Sorry about typing out words, but I don't know how to type symbols. I'm getting desperate. Thanks.

I teach math. Here's another way to look at it and I hope it shows up okay here:

(x-4)(x

^{2}-6x+2) is multiplying two terms. It's like finding the area of a rectangle. A = length times width

let the length be x-4 and the width be x

^{2}-6x+2

and set it up like this:

x

-4

x^{2}.....-6x.....+2

Now just multiply the parts.

x(x

^{2}) = x

^{3}

x(-6x) = -6x

^{2}

x(2) = 2x

-4(x

^{2}) = -4x

^{2}

-4(-6x) = 24x

-4(2) = -8

x........

**x**....

^{3}**-6x**....

^{2}**2x**

-4....

**-4x**....

^{2}**24x**....

**-8**

x^{2}.....-6x.....+2

Then just add up the parts:

x

^{3}- 6x

^{2}+ 2x - 4x

^{2}+ 24x - 8

and combine like terms

x

^{3}- 10x

^{2}+ 26x - 8

Hope that helps!

**Thank You, Steve Yzerman**!

### #12

Posted 28 September 2008 - 04:37 AM

That is a good way of doing it. Less confusion about if I had already done a particular combination.

You must be very smart if you teach.

### #13

Posted 28 September 2008 - 07:09 AM

Because hopefully they are on different train tracks.

### #14

Posted 28 September 2008 - 07:34 AM

Me too!

Math + me = Failure

*Captain Z!*

### #15

Posted 28 September 2008 - 09:17 AM

(x-4)(x

^{2}-6x+2) is multiplying two terms. It's like finding the area of a rectangle. A = length times width

let the length be x-4 and the width be x

^{2}-6x+2

and set it up like this:

x

-4

x^{2}.....-6x.....+2

Now just multiply the parts.

x(x

^{2}) = x

^{3}

x(-6x) = -6x

^{2}

x(2) = 2x

-4(x

^{2}) = -4x

^{2}

-4(-6x) = 24x

-4(2) = -8

x........

**x**....

^{3}**-6x**....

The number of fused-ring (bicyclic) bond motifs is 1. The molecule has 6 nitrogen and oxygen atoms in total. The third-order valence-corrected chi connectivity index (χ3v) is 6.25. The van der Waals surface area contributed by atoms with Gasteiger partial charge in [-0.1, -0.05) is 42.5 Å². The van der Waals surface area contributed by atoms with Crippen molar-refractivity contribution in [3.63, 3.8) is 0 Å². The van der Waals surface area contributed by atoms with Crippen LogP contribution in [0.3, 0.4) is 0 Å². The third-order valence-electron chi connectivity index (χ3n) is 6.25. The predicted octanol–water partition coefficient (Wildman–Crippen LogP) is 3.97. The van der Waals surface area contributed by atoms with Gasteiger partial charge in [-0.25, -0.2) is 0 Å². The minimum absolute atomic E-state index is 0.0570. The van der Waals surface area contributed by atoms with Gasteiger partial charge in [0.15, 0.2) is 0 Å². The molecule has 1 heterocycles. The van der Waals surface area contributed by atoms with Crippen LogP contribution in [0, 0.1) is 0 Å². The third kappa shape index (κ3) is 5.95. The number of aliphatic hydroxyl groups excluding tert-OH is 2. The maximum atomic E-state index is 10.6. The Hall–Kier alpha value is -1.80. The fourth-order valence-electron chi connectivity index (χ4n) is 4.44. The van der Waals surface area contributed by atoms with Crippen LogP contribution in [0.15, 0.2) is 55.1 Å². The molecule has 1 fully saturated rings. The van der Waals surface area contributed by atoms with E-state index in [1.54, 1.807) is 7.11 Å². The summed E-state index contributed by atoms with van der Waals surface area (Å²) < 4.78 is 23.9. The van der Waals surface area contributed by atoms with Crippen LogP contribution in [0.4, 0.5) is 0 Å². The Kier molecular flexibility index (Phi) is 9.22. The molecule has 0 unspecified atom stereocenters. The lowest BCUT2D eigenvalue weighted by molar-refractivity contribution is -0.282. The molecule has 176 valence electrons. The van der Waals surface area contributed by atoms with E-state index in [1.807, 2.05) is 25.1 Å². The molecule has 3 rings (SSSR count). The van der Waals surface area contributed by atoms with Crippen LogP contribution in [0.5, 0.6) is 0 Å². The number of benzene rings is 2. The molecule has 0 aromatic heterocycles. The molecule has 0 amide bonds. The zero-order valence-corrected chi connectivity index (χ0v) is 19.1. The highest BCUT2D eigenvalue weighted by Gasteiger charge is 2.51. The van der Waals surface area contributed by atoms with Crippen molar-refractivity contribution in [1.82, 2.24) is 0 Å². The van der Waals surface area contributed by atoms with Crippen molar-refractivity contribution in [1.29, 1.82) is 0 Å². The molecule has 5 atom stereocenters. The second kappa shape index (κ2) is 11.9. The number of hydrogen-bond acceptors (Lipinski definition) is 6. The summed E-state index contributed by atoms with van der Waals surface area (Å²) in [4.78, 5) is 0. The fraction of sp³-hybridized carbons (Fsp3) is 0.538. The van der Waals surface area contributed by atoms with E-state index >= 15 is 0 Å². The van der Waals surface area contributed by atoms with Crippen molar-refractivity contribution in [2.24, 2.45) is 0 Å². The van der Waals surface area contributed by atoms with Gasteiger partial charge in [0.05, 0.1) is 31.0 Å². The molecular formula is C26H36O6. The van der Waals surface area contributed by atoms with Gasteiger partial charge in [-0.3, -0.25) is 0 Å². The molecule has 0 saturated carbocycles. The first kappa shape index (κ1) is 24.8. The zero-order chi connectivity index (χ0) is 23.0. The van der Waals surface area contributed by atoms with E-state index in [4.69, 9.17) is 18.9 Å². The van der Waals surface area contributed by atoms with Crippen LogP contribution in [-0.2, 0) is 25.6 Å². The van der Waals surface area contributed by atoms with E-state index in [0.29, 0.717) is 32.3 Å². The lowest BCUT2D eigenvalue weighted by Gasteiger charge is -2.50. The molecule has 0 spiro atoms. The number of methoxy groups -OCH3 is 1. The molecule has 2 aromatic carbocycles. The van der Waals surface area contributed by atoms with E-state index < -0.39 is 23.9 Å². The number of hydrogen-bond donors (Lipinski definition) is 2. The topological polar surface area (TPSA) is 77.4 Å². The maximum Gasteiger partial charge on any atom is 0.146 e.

^{2}**2x**

-4....

**-4x**....

^{2}**24x**....

**-8**

x^{2}.....-6x.....+2

Then just add up the parts:

x

^{3}- 6x

^{2}+ 2x - 4x

^{2}+ 24x - 8

and combine like terms

x

^{3}- 10x

^{2}+ 26x - 8

Hope that helps!

NERD!

### #16

Posted 28 September 2008 - 12:43 PM

### #17

Posted 28 September 2008 - 03:39 PM

Of course the books don't give you all of this information and still expect you to solve it. Evil people.

My cousin works the railroad. I asked him about that, and he said that computers take care of the whole thing now.

I do like your analysis, though.

### #18

Posted 28 September 2008 - 07:23 PM

I can get so far, and then I just don't get it. Any explanations here would be hot.

The problem is "Find a polynominal function with the following zeros: 4, 3+ the square root of 7, 3- the square root of 7."

I can get it to the point that the equation reads "(x-4)(x squared-6x+2)". They give the answer as "x cubed -10x squared +26x-8". I just don't get how they do that. Can anyone help?

Sorry about typing out words, but I don't know how to type symbols. I'm getting desperate. Thanks.

If you need trigonometry, drop me a line. I could teach trig to a tree stump, teaching it to a person would be easy.

Ceterum autem censeo, Hudler esse delendam.

### #19

Posted 28 September 2008 - 08:47 PM

### #20

Posted 28 September 2008 - 11:31 PM

Thank you for the offer, but this algebra is the last class I need to graduate. Besides, I'm 1 1/2 times taller than a tree stump, twice as round, and 4 times the weight, which makes my density greater. I don't know by how much. That would involve geometry.